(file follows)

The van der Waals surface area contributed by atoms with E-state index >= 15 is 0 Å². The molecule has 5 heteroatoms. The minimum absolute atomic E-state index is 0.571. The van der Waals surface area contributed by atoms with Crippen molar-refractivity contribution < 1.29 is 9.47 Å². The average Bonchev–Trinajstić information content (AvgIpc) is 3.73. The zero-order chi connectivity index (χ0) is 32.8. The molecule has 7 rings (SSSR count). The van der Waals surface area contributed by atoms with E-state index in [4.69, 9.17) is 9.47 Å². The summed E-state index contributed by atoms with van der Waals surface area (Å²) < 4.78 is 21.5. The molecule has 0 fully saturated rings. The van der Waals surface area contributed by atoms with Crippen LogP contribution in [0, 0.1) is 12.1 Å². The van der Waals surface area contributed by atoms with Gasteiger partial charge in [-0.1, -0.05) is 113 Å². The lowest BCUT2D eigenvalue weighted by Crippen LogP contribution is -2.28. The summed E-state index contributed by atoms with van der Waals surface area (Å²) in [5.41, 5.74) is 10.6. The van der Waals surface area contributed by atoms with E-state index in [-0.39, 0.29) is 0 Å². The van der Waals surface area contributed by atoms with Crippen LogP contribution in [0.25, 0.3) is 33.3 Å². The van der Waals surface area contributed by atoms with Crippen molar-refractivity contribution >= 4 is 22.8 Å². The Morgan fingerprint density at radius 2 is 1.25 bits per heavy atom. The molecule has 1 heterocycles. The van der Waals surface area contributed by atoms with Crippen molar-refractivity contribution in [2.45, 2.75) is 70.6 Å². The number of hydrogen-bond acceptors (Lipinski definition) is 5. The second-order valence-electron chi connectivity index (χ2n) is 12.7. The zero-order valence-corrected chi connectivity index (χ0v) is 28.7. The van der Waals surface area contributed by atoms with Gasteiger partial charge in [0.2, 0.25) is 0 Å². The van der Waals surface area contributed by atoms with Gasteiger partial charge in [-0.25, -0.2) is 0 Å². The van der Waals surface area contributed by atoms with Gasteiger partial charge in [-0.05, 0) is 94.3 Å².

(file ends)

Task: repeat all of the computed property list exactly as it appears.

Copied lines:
The van der Waals surface area contributed by atoms with E-state index >= 15 is 0 Å². The molecule has 5 heteroatoms. The minimum absolute atomic E-state index is 0.571. The van der Waals surface area contributed by atoms with Crippen molar-refractivity contribution < 1.29 is 9.47 Å². The average Bonchev–Trinajstić information content (AvgIpc) is 3.73. The zero-order chi connectivity index (χ0) is 32.8. The molecule has 7 rings (SSSR count). The van der Waals surface area contributed by atoms with E-state index in [4.69, 9.17) is 9.47 Å². The summed E-state index contributed by atoms with van der Waals surface area (Å²) < 4.78 is 21.5. The molecule has 0 fully saturated rings. The van der Waals surface area contributed by atoms with Crippen LogP contribution in [0, 0.1) is 12.1 Å². The van der Waals surface area contributed by atoms with Gasteiger partial charge in [-0.1, -0.05) is 113 Å². The lowest BCUT2D eigenvalue weighted by Crippen LogP contribution is -2.28. The summed E-state index contributed by atoms with van der Waals surface area (Å²) in [5.41, 5.74) is 10.6. The van der Waals surface area contributed by atoms with E-state index in [-0.39, 0.29) is 0 Å². The van der Waals surface area contributed by atoms with Crippen LogP contribution in [0.25, 0.3) is 33.3 Å². The van der Waals surface area contributed by atoms with Crippen molar-refractivity contribution >= 4 is 22.8 Å². The Morgan fingerprint density at radius 2 is 1.25 bits per heavy atom. The molecule has 1 heterocycles. The van der Waals surface area contributed by atoms with Crippen molar-refractivity contribution in [2.45, 2.75) is 70.6 Å². The number of hydrogen-bond acceptors (Lipinski definition) is 5. The second-order valence-electron chi connectivity index (χ2n) is 12.7. The zero-order valence-corrected chi connectivity index (χ0v) is 28.7. The van der Waals surface area contributed by atoms with Gasteiger partial charge in [0.2, 0.25) is 0 Å². The van der Waals surface area contributed by atoms with Gasteiger partial charge in [-0.25, -0.2) is 0 Å². The van der Waals surface area contributed by atoms with Gasteiger partial charge in [-0.05, 0) is 94.3 Å².